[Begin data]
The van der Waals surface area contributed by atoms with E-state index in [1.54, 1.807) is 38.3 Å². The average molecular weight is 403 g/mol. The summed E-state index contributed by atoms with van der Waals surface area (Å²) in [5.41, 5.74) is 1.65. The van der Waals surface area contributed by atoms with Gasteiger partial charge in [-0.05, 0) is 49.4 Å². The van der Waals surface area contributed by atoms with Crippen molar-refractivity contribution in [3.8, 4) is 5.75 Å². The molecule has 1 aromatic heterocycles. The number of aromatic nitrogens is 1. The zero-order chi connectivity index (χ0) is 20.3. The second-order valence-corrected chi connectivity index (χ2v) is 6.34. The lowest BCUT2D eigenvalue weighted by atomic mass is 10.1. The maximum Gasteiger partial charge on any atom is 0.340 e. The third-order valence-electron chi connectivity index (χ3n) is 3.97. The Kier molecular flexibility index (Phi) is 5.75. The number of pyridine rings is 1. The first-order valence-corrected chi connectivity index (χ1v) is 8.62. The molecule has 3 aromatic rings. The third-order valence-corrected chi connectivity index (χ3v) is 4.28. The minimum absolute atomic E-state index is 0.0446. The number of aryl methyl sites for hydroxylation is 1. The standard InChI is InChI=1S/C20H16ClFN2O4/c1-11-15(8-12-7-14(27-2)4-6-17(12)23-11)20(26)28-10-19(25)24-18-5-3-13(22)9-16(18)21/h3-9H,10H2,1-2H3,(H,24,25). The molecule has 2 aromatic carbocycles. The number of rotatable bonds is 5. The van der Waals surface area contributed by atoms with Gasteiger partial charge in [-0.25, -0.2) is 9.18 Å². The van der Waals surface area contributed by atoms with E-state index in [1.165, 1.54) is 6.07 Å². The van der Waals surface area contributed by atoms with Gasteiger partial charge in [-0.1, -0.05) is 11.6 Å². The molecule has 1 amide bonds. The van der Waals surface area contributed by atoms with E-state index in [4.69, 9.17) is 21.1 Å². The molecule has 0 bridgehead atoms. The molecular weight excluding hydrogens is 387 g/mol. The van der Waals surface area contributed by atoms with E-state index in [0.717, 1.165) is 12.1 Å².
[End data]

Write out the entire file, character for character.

The van der Waals surface area contributed by atoms with E-state index in [1.54, 1.807) is 38.3 Å². The average molecular weight is 403 g/mol. The summed E-state index contributed by atoms with van der Waals surface area (Å²) in [5.41, 5.74) is 1.65. The van der Waals surface area contributed by atoms with Gasteiger partial charge in [-0.05, 0) is 49.4 Å². The van der Waals surface area contributed by atoms with Crippen molar-refractivity contribution in [3.8, 4) is 5.75 Å². The molecule has 1 aromatic heterocycles. The number of aromatic nitrogens is 1. The zero-order chi connectivity index (χ0) is 20.3. The second-order valence-corrected chi connectivity index (χ2v) is 6.34. The lowest BCUT2D eigenvalue weighted by atomic mass is 10.1. The maximum Gasteiger partial charge on any atom is 0.340 e. The third-order valence-electron chi connectivity index (χ3n) is 3.97. The Kier molecular flexibility index (Phi) is 5.75. The number of pyridine rings is 1. The first-order valence-corrected chi connectivity index (χ1v) is 8.62. The molecule has 3 aromatic rings. The third-order valence-corrected chi connectivity index (χ3v) is 4.28. The minimum absolute atomic E-state index is 0.0446. The number of aryl methyl sites for hydroxylation is 1. The standard InChI is InChI=1S/C20H16ClFN2O4/c1-11-15(8-12-7-14(27-2)4-6-17(12)23-11)20(26)28-10-19(25)24-18-5-3-13(22)9-16(18)21/h3-9H,10H2,1-2H3,(H,24,25). The molecule has 2 aromatic carbocycles. The number of rotatable bonds is 5. The van der Waals surface area contributed by atoms with Gasteiger partial charge in [-0.25, -0.2) is 9.18 Å². The van der Waals surface area contributed by atoms with E-state index in [1.165, 1.54) is 6.07 Å². The van der Waals surface area contributed by atoms with Gasteiger partial charge in [-0.1, -0.05) is 11.6 Å². The molecule has 1 amide bonds. The van der Waals surface area contributed by atoms with E-state index in [4.69, 9.17) is 21.1 Å². The molecule has 0 bridgehead atoms. The molecular weight excluding hydrogens is 387 g/mol. The van der Waals surface area contributed by atoms with E-state index in [0.717, 1.165) is 12.1 Å².